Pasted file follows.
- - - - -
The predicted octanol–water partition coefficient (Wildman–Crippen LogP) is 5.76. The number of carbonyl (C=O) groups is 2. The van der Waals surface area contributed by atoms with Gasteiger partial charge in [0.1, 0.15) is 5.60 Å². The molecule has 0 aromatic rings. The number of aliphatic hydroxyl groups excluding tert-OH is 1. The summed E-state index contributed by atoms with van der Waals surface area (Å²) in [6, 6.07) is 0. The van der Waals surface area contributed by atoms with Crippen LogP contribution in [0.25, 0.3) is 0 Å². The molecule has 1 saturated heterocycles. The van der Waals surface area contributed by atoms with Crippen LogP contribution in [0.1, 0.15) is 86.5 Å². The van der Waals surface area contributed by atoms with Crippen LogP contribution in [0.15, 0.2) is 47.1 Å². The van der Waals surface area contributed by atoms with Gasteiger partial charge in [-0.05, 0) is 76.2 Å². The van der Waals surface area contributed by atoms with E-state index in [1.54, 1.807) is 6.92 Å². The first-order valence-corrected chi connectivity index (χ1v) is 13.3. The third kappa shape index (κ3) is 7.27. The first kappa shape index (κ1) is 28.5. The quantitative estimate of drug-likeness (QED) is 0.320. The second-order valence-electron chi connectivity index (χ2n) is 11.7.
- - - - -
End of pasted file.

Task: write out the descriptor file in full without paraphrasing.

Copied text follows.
The predicted octanol–water partition coefficient (Wildman–Crippen LogP) is 5.76. The number of carbonyl (C=O) groups is 2. The van der Waals surface area contributed by atoms with Gasteiger partial charge in [0.1, 0.15) is 5.60 Å². The molecule has 0 aromatic rings. The number of aliphatic hydroxyl groups excluding tert-OH is 1. The summed E-state index contributed by atoms with van der Waals surface area (Å²) in [6, 6.07) is 0. The van der Waals surface area contributed by atoms with Crippen LogP contribution in [0.25, 0.3) is 0 Å². The molecule has 1 saturated heterocycles. The van der Waals surface area contributed by atoms with Crippen LogP contribution in [0.1, 0.15) is 86.5 Å². The van der Waals surface area contributed by atoms with Crippen LogP contribution in [0.15, 0.2) is 47.1 Å². The van der Waals surface area contributed by atoms with Gasteiger partial charge in [-0.05, 0) is 76.2 Å². The van der Waals surface area contributed by atoms with E-state index in [1.54, 1.807) is 6.92 Å². The first-order valence-corrected chi connectivity index (χ1v) is 13.3. The third kappa shape index (κ3) is 7.27. The first kappa shape index (κ1) is 28.5. The quantitative estimate of drug-likeness (QED) is 0.320. The second-order valence-electron chi connectivity index (χ2n) is 11.7.